Spermatozeugmata structure and dissociation of the Australian flatoyster Ostera angasi: Implications for reproductive strategy

Md Hassan, Jianguang Qin, Xiaoxu Li

    Research output: Contribution to journalArticlepeer-review

    6 Citations (Scopus)

    Abstract

    Variation in reproductive strategy is one of the key factors contributing to recruitment success of molluscs in different habitats. Spermcasting is a unique mode in mollusc reproduction where males produce spermatozeugmata, a radially arrayed sperm cluster wrapped by gelatinous membrane. In this study, spermatozeugmata structure and their dissociation in the Australian flat oyster Ostrea angasi were investigated to elucidate the reproductive strategy in spermcasting molluscs. The histological observation indicated that spermatogonia gradually aggregated in the gonad follicle at the early gonad development stages and developed into spermatozeugmata and became tightly packed at the advanced stages. Even though mature male and female gametes could be found in a hermaphroditic individual, the animal may prevent self-fertilization by shedding different sex gametes at different time. The O. angasi sperm are similar in size and shape to broadcasting oysters, but have one additional mitochondrion. Variations in maintaining spermatozeugmata integrity and sperm motility between individuals depended on the level of masculinity or femineity. The durations of spermatozeugmata dissociation and sperm viability were longer in males than in hermaphrodites. The unique structure and capability for spermatozeugmata to maintain the functional integrity after spawning have adaptive significance for fertilization and gamete dispersal in this species.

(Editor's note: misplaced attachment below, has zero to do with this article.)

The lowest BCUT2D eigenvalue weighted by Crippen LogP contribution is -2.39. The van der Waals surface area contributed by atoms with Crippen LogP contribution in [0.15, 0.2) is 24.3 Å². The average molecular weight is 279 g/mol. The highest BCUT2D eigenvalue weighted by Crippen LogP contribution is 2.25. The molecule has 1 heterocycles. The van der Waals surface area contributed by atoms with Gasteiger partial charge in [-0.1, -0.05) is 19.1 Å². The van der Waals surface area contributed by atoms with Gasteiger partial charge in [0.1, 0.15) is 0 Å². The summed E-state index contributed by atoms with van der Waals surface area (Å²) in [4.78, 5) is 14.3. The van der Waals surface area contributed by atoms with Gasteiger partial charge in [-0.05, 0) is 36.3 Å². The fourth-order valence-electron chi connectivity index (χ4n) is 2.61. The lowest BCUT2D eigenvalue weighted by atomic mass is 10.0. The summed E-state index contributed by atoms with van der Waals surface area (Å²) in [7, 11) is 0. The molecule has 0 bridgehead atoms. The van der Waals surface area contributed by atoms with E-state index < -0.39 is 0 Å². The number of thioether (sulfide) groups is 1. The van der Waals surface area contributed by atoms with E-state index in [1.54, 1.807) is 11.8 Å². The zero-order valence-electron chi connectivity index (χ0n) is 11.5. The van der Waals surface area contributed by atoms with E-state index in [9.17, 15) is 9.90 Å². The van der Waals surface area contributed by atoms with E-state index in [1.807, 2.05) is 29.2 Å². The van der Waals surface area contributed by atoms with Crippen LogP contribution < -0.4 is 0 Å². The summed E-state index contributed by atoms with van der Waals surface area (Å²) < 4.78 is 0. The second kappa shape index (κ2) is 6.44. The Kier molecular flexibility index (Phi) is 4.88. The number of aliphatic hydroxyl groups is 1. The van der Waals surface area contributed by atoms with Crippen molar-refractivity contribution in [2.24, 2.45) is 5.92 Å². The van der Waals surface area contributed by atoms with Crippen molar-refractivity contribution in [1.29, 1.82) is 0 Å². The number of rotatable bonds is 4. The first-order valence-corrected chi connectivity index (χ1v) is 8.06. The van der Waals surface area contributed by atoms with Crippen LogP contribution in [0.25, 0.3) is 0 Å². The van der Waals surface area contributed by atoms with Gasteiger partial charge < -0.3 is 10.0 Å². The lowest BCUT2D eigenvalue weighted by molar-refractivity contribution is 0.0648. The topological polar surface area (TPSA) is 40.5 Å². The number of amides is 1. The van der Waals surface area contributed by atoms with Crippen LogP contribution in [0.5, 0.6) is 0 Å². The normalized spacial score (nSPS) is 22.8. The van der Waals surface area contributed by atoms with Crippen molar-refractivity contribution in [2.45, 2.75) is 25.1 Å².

Original languageEnglish
    Pages (from-to)152-159
    Number of pages8
    JournalTISSUE & CELL
    Volume48
    Issue number3
    DOIs
    Publication statusPublished - 2016

    Fingerprint Dive into the research topics of 'Spermatozeugmata structure and dissociation of the Australian flatoyster Ostera angasi: Implications for reproductive strategy'. Together they form a unique fingerprint.

    Cite this